We follow the federal definition of a political organization: "... a party, committee, association, fund, or other organization (whether or not incorporated) organized and operated primarily for the purpose of directly or indirectly accepting contributions or making expenditures, or both, for an exempt function." [IRC Section 527(e)]

Non-Taxable Income:

Income received from political activities isn't taxable. Expenses associated with the performance of exempt functions are not deductible. Examples of nontaxable income include:

  • Contributions of money or other property
  • Dues or fees from members of a political organization
  • Money from political fund raising or entertainment
  • Money from the sale of political campaign materials

However, these receipts must be separated for use only in the organization's exempt functions.

Taxable Income:

Income that isn't from an IRC Section 527(c)(3) exempt function is taxable. Examples include:

  • Interest earned on deposits
  • Dividends from contributed stock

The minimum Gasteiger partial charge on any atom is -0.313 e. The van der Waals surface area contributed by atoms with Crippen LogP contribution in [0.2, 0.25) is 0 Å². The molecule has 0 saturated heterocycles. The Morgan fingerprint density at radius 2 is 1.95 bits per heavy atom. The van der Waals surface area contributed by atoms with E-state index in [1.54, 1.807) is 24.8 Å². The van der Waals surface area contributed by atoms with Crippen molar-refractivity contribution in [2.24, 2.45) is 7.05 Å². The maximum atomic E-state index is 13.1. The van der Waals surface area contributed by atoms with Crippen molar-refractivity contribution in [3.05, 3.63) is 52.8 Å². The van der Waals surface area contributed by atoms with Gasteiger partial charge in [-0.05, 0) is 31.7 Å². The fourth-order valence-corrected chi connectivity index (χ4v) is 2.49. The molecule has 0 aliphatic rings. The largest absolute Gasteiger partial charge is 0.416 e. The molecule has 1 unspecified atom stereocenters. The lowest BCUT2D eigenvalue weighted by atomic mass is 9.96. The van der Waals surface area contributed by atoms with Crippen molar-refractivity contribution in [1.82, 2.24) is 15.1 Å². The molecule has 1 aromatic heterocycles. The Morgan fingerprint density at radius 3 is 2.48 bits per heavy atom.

• Rents or royalties
  • Gains from the sale of contributed property

Exempt-function income that's taxable for federal purposes under IRC §527(i)(4) is also taxable by Oregon. Expenses accrued while earning this income are deductible. Some political organizations may operate as a dual-purpose organization or have dealings using “segregated funds" or “newsletter funds." We follow the federal Treasury regulation relating to IRC Section 527 in determining the tax status of these organizations and funds.

Exempt Functions:

Exempt functions are the political function of influencing or trying to influence the selection, nomination, election, or appointment of a person to federal, state, or local public office, or to an office in a political organization. This includes the selection of presidential or vice-presidential electors.

Filing Requirements:

An unincorporated political organization with taxable income should file a personal income tax return under ORS Chapter 316 unless the organization has elected to be taxed as a corporation. [ORS 316.277(2)]

Political organizations that are incorporated or have elected to be taxed as a corporation and are “doing business" within Oregon must file an Oregon Corporation Excise Tax Return, Form OR-20. [ORS 317.010(4)]

A minimum tax is required, even if the corporation has no taxable income. Only non-exempt income is included in Oregon sales when determining the minimum tax. Political organizations that are incorporated or that elect to be taxed as a corporation must file a Form OR-20-INC, Oregon Corporation Income Tax Return if they have Oregon-source taxable income.

Contact us

Phone: 503-378-4988 or 800-356-4222
TTY: We accept all relay calls
Fax: 503-945-8738